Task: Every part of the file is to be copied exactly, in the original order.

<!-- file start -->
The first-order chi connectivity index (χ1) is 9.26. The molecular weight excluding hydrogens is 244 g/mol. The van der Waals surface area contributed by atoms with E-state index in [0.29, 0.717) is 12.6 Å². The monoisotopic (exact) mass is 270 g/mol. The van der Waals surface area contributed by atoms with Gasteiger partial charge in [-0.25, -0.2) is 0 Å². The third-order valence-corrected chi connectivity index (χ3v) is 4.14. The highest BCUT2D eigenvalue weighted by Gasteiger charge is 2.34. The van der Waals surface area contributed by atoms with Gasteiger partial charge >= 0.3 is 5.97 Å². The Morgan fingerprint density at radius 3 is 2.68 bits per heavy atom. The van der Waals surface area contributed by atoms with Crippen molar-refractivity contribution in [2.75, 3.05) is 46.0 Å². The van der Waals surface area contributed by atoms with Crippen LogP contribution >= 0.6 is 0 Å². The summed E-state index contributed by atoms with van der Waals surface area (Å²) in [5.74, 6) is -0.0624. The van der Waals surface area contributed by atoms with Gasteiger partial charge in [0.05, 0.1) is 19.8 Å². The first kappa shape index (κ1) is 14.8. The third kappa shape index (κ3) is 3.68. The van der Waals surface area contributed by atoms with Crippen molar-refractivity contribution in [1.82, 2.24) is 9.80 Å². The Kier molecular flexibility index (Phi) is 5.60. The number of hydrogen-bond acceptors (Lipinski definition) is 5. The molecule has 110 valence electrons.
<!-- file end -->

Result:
The first-order chi connectivity index (χ1) is 9.26. The molecular weight excluding hydrogens is 244 g/mol. The van der Waals surface area contributed by atoms with E-state index in [0.29, 0.717) is 12.6 Å². The monoisotopic (exact) mass is 270 g/mol. The van der Waals surface area contributed by atoms with Gasteiger partial charge in [-0.25, -0.2) is 0 Å². The third-order valence-corrected chi connectivity index (χ3v) is 4.14. The highest BCUT2D eigenvalue weighted by Gasteiger charge is 2.34. The van der Waals surface area contributed by atoms with Gasteiger partial charge >= 0.3 is 5.97 Å². The Morgan fingerprint density at radius 3 is 2.68 bits per heavy atom. The van der Waals surface area contributed by atoms with Crippen molar-refractivity contribution in [2.75, 3.05) is 46.0 Å². The van der Waals surface area contributed by atoms with Crippen LogP contribution >= 0.6 is 0 Å². The summed E-state index contributed by atoms with van der Waals surface area (Å²) in [5.74, 6) is -0.0624. The van der Waals surface area contributed by atoms with Gasteiger partial charge in [0.05, 0.1) is 19.8 Å². The first kappa shape index (κ1) is 14.8. The third kappa shape index (κ3) is 3.68. The van der Waals surface area contributed by atoms with Crippen molar-refractivity contribution in [1.82, 2.24) is 9.80 Å². The Kier molecular flexibility index (Phi) is 5.60. The number of hydrogen-bond acceptors (Lipinski definition) is 5. The molecule has 110 valence electrons.